|Grit Griffin and Grace Willis
(creator: Becky Wooley)
|(Truman) Grit Griffin is a six-foot-three-inch 23-year-old who had been dismissed from New Jerusalem College in Bennettville for many violations including "smuggling alcohol into the dormitory (the one job skill he had learned in two-a-half-years as a Bible major)". Then, after his girlfriend had left him, he had “slipped into depression and alcohol". He went on to find work as a part-time bartender and would-be journalist.
After meeting a small group of Christians who were upset by the “disparity between the teachings of Christ and the practices of institutional Christianity", he joined them to form a new Christian group, Deep Water (who came to be known as the Divers) as they met at first in space under The Dive, the bar where he works. Then Grit “drew upon the knowledge he had gained, in spite of himself, at New Jerusalem to lead Bible based discussions at the monthly worship services".
Grace Willis worked as a receptionist in a local Dodge dealership. Her father was the minister at the Bennettville One True Church where her unbalanced mother Dinah taught a Bible class for infants and toddlers. Then Grace was invited by a friend to attend the Deep Water fellowship and as someone "whose teetotalling ancestors had contended for generations that Jesus turned water into grape juice, was aghast" to find it met in a bar. But she was welcomed in by Grit, who was “the sort of unharnessed, likeable teddy bear that Grace, the daughter of a strict and distant father, found irresistible". She "cared about .... people and intuitively knew that judging, blaming or condemning would not help. She also knew that God's love could set them free. Her innate awareness and acceptance of grace led her further and further from the legalism her father preached at the Bennettville One True Church." e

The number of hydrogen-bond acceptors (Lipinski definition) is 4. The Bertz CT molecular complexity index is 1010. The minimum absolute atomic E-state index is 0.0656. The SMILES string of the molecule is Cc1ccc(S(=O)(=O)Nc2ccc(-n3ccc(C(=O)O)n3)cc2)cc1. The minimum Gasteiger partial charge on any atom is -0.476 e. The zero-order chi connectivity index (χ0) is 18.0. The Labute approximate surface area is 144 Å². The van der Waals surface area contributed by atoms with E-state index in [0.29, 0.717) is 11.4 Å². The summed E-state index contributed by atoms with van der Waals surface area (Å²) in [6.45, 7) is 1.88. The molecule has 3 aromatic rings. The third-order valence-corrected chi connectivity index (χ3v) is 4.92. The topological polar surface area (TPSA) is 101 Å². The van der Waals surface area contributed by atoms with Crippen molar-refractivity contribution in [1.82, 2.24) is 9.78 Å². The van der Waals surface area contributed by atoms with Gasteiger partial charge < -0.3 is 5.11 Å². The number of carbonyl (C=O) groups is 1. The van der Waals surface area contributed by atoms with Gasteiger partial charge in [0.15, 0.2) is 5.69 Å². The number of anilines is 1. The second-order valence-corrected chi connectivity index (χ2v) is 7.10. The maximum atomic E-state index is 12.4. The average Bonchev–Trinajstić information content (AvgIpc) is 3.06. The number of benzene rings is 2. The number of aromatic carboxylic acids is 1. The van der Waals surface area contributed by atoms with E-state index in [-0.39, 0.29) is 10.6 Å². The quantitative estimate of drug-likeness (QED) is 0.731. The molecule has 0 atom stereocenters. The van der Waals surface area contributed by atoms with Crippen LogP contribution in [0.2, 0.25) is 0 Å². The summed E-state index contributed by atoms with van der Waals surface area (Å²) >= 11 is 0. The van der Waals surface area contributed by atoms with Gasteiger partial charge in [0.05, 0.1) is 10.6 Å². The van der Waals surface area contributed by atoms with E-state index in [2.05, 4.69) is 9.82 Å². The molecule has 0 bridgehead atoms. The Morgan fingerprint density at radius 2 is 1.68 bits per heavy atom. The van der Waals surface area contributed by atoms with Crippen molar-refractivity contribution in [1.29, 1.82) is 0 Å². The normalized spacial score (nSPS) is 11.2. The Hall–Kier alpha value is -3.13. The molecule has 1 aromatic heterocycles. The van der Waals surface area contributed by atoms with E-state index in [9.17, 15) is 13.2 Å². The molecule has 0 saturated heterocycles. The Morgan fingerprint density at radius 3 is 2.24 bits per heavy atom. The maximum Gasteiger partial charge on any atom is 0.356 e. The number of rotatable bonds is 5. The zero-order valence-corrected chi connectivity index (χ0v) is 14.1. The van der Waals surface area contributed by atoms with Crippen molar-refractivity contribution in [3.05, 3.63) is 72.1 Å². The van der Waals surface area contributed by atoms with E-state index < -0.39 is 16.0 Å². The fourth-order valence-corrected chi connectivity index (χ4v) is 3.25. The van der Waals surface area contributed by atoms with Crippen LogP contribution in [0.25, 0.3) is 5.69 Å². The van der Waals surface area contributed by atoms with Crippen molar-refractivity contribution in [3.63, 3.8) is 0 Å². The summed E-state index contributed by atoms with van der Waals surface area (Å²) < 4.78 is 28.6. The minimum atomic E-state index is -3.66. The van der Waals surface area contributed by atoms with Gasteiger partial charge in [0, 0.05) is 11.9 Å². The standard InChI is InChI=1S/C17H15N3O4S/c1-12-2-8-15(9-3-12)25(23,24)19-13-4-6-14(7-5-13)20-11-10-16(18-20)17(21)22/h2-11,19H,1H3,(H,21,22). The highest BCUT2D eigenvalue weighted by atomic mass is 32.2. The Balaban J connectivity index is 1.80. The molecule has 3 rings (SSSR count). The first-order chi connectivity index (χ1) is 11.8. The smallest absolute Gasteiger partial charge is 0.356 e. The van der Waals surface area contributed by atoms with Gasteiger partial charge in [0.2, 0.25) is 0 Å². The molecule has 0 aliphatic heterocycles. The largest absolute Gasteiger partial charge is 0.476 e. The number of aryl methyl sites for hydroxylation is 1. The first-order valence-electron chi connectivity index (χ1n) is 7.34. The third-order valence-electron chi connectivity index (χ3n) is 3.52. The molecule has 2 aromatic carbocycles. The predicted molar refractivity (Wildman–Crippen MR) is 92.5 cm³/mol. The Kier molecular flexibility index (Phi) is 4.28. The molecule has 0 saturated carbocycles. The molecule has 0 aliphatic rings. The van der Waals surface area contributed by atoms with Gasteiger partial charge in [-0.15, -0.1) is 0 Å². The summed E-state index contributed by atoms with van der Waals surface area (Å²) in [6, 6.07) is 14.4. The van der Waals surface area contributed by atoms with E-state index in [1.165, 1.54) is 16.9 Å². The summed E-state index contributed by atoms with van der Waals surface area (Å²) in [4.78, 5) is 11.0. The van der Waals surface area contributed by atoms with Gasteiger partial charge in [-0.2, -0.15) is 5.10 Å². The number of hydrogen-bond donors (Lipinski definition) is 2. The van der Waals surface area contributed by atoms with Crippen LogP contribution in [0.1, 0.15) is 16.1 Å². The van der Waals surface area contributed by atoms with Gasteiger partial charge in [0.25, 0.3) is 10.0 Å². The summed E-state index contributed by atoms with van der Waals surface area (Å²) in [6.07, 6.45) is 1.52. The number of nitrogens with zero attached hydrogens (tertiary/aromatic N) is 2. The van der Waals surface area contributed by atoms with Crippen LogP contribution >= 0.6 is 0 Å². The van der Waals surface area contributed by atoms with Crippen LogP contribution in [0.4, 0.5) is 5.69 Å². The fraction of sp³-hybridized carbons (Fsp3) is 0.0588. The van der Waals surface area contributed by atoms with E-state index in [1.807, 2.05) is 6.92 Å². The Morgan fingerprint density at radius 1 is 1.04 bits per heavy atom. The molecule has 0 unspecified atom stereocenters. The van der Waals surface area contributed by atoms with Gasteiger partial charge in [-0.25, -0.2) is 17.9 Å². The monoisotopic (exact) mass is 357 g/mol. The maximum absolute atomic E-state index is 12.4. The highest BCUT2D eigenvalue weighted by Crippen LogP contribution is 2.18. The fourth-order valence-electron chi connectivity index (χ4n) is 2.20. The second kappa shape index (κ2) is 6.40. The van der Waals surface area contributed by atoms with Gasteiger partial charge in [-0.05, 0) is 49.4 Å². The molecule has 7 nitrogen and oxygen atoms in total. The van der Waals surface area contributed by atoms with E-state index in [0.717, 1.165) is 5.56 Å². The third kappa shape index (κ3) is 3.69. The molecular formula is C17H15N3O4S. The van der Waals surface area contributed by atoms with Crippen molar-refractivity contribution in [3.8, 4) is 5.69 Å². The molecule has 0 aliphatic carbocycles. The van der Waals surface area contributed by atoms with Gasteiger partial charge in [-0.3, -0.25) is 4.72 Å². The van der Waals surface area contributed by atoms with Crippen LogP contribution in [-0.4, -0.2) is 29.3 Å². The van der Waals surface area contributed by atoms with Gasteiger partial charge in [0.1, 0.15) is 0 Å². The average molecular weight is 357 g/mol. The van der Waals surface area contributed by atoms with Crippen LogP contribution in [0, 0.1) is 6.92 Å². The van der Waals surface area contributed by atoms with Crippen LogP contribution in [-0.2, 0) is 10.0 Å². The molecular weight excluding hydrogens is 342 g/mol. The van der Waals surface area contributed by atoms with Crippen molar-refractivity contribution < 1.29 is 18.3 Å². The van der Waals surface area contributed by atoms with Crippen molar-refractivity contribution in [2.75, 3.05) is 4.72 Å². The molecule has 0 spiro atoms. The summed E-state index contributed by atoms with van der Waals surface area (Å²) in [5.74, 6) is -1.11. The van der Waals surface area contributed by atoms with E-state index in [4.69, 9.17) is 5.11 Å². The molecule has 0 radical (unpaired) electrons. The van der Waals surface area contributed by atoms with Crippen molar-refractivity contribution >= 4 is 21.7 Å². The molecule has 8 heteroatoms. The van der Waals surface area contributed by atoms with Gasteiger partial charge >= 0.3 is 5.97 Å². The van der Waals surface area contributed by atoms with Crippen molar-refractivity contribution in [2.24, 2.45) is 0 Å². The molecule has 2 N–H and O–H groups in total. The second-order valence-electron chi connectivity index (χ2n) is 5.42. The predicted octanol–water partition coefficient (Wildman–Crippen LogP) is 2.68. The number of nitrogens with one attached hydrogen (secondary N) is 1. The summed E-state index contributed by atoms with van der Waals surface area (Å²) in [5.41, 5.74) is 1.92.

It makes an original story, enlivened by humor, as when the churches are given the pretentious names listed above. The Bishop's actual surname had been Bishop to which his mother had added the Christian name Reverend, so that since he had made himself a Bishop, his full name had become The Right Reverend Bishop Reverend Bishop. It is he who “unashamedly wrapped his gospel message around two causes: minority rights and legalized gambling". Supported by the adoring "handmaidens of the Lord" whose “fried chicken, fried apples, fried pies, fried tortillas, French fried potatoes, deep-fried turkey legs, deep fried corn on the cob, deep fried corn dogs, deep fried dill pickles, deep-fried funnel cakes, deep-fried Twinkies, and refried beans were more than enough to finance the auxiliary's trip to the National Handmaidens of the Lord Convention in Memphis, Tennessee." All this is great fun - and, as a minister's wife the author knew exactly what she was talking about, as when she tells us about a ladies meeting in which every one of the participants “was a preacher's wife, and everyone was having husband troubles".
There are effective digs too at over-simple fundamentalism, as when we are told that Dinah (Grace's mother) had over the years “developed her own primitive theology; every action was either right or wrong, good or evil. Every person was either saved because of their good deeds or damned because of their sin." And the way that, when Brother Willis introduced a blackboard into the auditorium of The One True Church, “the elders called a men's business meeting to debate whether using a blackboard was scriptural". What the author does approve of is “forthright, non-denominational Bible teaching and unapologetic Christian orthodoxy", as practiced by the Deep Water group.